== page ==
What Controls the Magnetic Exchange and Anisotropy in a Family of Tetranuclear {Mn2IIMn2III} Single-Molecule Magnets?

Abstract

Twelve heterovalent, tetranuclear manganese(II/III) planar diamond or "butterfly" complexes, 1-12, have been synthesized and structurally characterized, and their magnetic properties have been probed using experimental and theoretical techniques. The 12 structures are divided into two distinct "classes". Compounds 1-8 place the Mn(III), S = 2, ions in the body positions of the butterfly metallic core, while the Mn(II), S = 5/2, ions occupy the outer wing sites and are described as "Class 1". Compounds 9-12 display the reverse arrangement of ions and are described as "Class 2". Direct current susceptibility measurements for 1-12 reveal ground spin states ranging from S = 1 to S = 9, with each complex displaying unique magnetic exchange parameters (J). Alternating current susceptibility measurements found that that slow magnetic relaxation is observed for all complexes, except for 10 and 12, and display differing anisotropy barriers to magnetization reversal. First, we determined the magnitude of the magnetic exchange parameters for all complexes. Three exchange coupling constants (Jbb, Jwb, and Jww) were determined by DFT methods which are found to be in good agreement with the experimental fits. It was found that the orientation of the Jahn-Teller axes and the Mn-Mn distances play a pivotal role in determining the sign and strength of the Jbb parameter. Extensive magneto-structural correlations have been developed for the two classes of {MnII2MnIII2} butterfly complexes by varying the Mnb-O distance, Mnw-O distance, Mnb-O-Mnb angle (α), Mnb-O-Mnb-O dihedral angle (γ), and out-of-plane shift of the Mnw atoms (β). For the magnetic anisotropy the DFT calculations yielded larger negative D value for complexes 2, 3, 4, and 6 compared to the other complexes. This is found to be correlated to the electron-donating/withdrawing substituents attached to the ligand moiety and suggests a possible way to fine tune the magnetic anisotropy in polynuclear Mn ion complexes.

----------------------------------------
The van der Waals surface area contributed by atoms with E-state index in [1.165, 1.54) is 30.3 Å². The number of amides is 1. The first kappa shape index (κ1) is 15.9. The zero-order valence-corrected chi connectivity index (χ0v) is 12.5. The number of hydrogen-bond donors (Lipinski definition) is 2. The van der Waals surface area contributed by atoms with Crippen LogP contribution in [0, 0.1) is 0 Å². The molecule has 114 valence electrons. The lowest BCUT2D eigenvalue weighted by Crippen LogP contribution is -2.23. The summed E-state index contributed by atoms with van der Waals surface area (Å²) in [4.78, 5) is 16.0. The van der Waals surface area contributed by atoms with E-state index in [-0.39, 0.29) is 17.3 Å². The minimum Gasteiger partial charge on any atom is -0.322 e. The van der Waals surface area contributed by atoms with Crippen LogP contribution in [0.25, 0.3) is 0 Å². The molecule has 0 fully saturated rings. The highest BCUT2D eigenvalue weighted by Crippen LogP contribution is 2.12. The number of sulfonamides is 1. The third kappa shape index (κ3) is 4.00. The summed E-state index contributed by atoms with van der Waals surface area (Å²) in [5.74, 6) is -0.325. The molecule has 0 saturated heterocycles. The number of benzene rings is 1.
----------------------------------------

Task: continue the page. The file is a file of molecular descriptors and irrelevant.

DOI: 10.1021/acs.inorgchem.6b02527

Cite this paper

@article{Vignesh2017WhatCT, title={What Controls the Magnetic Exchange and Anisotropy in a Family of Tetranuclear \{Mn2IIMn2III\} Single-Molecule Magnets?}, author={Kuduva R Vignesh and Stuart K. Langley and Christopher J Gartshore and Boujemaa Moubaraki and Keith S. Murray and Gopalan Rajaraman}, journal={Inorganic chemistry}, year={2017}, volume={56 4}, pages={1932-1949} }